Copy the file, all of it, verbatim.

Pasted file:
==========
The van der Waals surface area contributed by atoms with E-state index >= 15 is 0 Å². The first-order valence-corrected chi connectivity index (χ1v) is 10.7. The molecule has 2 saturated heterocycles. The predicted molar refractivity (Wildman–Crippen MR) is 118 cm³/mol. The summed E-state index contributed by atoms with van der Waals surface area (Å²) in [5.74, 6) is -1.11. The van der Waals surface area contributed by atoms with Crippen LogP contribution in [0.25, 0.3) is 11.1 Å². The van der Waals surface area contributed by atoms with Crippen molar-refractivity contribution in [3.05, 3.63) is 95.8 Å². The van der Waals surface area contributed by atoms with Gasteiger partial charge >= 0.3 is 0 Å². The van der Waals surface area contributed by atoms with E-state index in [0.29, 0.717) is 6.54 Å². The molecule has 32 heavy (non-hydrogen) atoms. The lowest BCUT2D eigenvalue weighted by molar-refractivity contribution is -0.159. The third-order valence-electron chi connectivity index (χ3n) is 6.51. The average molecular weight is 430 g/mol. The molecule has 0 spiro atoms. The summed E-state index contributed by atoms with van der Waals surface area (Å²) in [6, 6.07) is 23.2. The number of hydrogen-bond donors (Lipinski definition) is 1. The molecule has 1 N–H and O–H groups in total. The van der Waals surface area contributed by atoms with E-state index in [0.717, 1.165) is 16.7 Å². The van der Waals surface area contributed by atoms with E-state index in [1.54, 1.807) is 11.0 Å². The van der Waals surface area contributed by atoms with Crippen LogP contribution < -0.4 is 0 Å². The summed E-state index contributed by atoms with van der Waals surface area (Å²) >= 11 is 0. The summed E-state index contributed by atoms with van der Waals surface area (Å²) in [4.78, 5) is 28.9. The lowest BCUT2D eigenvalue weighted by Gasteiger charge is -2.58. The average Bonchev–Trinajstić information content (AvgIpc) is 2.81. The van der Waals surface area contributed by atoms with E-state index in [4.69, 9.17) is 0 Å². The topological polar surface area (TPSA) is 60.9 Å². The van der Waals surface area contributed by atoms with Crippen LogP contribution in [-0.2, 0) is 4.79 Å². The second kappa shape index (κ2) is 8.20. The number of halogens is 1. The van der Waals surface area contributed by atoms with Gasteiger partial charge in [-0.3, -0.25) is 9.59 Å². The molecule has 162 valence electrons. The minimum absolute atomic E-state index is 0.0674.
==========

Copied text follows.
The van der Waals surface area contributed by atoms with E-state index >= 15 is 0 Å². The first-order valence-corrected chi connectivity index (χ1v) is 10.7. The molecule has 2 saturated heterocycles. The predicted molar refractivity (Wildman–Crippen MR) is 118 cm³/mol. The summed E-state index contributed by atoms with van der Waals surface area (Å²) in [5.74, 6) is -1.11. The van der Waals surface area contributed by atoms with Crippen LogP contribution in [0.25, 0.3) is 11.1 Å². The van der Waals surface area contributed by atoms with Crippen molar-refractivity contribution in [3.05, 3.63) is 95.8 Å². The van der Waals surface area contributed by atoms with Gasteiger partial charge >= 0.3 is 0 Å². The van der Waals surface area contributed by atoms with E-state index in [0.29, 0.717) is 6.54 Å². The molecule has 32 heavy (non-hydrogen) atoms. The lowest BCUT2D eigenvalue weighted by molar-refractivity contribution is -0.159. The third-order valence-electron chi connectivity index (χ3n) is 6.51. The average molecular weight is 430 g/mol. The molecule has 0 spiro atoms. The summed E-state index contributed by atoms with van der Waals surface area (Å²) in [6, 6.07) is 23.2. The number of hydrogen-bond donors (Lipinski definition) is 1. The molecule has 1 N–H and O–H groups in total. The van der Waals surface area contributed by atoms with E-state index in [0.717, 1.165) is 16.7 Å². The van der Waals surface area contributed by atoms with E-state index in [1.54, 1.807) is 11.0 Å². The van der Waals surface area contributed by atoms with Crippen LogP contribution < -0.4 is 0 Å². The summed E-state index contributed by atoms with van der Waals surface area (Å²) >= 11 is 0. The summed E-state index contributed by atoms with van der Waals surface area (Å²) in [4.78, 5) is 28.9. The lowest BCUT2D eigenvalue weighted by Gasteiger charge is -2.58. The average Bonchev–Trinajstić information content (AvgIpc) is 2.81. The van der Waals surface area contributed by atoms with E-state index in [4.69, 9.17) is 0 Å². The topological polar surface area (TPSA) is 60.9 Å². The van der Waals surface area contributed by atoms with Crippen LogP contribution in [-0.2, 0) is 4.79 Å². The second kappa shape index (κ2) is 8.20. The number of halogens is 1. The van der Waals surface area contributed by atoms with Gasteiger partial charge in [-0.3, -0.25) is 9.59 Å². The molecule has 162 valence electrons. The minimum absolute atomic E-state index is 0.0674.